- They’re doing the best they can under the circumstances; how about some grace?
Or the even more insidious: “Who can even know what peace is?”
It’s harder to navigate when Hananiah is one of us… when we have worshiped with Hananiah… when we have shared meals with Hananiah… when we have done mission together… when we celebrated birthdays and holidays and baptisms together. We might even think that Hananiah has somehow earned the right to be wrong, the right to (occasionally?) misrepresent God to the people. Jeremiah’s Hananiah is clearly in the wrong but my Hananiah gets a mulligan.
Jeremiah 6:16 goes on:
Thus says the LORD:
Stand at the crossroads, and look,
and ask for the ancient paths,
where the good way lies; and walk in it,
and find rest for your souls.
Instead of an uncritical acceptance of our Hananiah’s lying, instead of asking, “How can we even know?”, God calls the people to stand and look and ask. (“Seek and you shall find.”) And then to walk in “the good way.”
And then there is the last line of Jeremiah 6:16—indeed, it often goes unquoted:
But they said, “We will not walk in it.”
May God have mercy on us, for all the times we choose not to walk in God’s good way. And may God give us the discernment and the courage to acknowledge the truth about Hananiah and his prophecies, even when he’s “one of us.”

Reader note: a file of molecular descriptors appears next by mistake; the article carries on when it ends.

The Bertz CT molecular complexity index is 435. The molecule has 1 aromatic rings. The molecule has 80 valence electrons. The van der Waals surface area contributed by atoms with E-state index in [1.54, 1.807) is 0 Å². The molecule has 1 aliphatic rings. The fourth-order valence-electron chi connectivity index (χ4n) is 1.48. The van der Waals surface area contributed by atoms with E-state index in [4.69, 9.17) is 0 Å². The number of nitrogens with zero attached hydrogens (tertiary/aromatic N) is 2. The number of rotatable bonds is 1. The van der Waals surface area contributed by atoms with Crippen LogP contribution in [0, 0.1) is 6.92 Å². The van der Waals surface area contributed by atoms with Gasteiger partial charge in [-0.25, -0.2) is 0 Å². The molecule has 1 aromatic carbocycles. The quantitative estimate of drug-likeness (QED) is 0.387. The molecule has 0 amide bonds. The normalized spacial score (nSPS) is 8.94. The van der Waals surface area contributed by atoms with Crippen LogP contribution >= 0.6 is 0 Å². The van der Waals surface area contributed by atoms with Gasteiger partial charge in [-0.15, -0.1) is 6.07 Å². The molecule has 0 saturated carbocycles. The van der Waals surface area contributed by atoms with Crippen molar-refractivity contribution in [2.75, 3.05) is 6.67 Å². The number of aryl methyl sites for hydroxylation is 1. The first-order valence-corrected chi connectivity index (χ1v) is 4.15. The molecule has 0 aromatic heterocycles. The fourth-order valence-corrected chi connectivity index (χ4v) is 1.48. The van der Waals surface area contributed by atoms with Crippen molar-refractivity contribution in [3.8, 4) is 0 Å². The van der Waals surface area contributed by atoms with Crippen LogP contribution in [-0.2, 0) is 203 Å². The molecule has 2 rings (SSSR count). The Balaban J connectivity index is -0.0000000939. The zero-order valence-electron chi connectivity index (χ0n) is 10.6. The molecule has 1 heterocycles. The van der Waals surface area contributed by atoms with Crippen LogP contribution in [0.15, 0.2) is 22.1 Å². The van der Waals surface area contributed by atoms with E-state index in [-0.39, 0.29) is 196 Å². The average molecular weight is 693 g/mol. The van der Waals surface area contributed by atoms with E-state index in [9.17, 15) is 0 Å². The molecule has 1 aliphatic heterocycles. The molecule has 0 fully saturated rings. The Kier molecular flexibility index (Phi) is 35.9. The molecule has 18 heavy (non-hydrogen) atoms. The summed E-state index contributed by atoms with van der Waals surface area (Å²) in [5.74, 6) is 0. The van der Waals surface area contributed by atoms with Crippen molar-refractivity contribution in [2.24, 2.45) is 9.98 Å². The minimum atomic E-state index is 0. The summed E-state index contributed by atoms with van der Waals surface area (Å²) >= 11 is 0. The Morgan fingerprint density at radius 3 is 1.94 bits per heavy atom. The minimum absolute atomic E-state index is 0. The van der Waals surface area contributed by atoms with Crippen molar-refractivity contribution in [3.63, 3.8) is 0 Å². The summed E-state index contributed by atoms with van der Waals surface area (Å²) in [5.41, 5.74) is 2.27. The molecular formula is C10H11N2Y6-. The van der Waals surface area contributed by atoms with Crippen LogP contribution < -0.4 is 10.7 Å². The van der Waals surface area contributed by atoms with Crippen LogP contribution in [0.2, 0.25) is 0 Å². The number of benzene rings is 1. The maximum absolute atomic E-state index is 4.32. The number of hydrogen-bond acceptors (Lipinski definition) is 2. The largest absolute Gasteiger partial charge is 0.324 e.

Who needs a Leviticus video game when you can now have the book as the newest BHQ volume?
BHQ (Biblia Hebraica Quinta) is meant to supersede the Biblia Hebraica Stuttgartensia (BHS) as the scholarly, critical edition of the Hebrew Bible.
It’s been a few years since I wrote it, but here I describe the BHQ and its use in Accordance Bible Software.
Here’s a bit more from Hendrickson:
At the beginning of each volume, there is a table of accents, a glossary for the Masorah parva, a list of the definitions and abbreviations used to characterize the readings, and a useful sample page that illustrates the features of the layout. Each volume ends with a detailed yet succinct discussion of the textual witnesses for each biblical book that contains a wealth of helpful information, and the manuscripts and critical editions of the texts are clearly annotated. The volumes read right to left.
And a bio of the editor of this volume:
Innocent Himbaza is a Rwandan-born evangelical pastor, theologian, lecturer, Hebrew language expert, and Bible researcher. He is currently a professor at the University of Fribourg in Switzerland and in partnership with the German Bible Society in Stuttgart, he participates in the compilation of the Bible Hebraica Quinta. He lives in Switzerland with his wife, Swiss-born Liliane Mouron, and two daughters, Sarah and Esther.
I recently read Leviticus through in English and wondered how that book got its reputation as the most tedious in the Hebrew Bible. (That honor, with all due respect to God’s holy, revealed Word, belongs to Numbers, I think.) And the Hebrew isn’t as difficult as other books of the Hebrew Bible.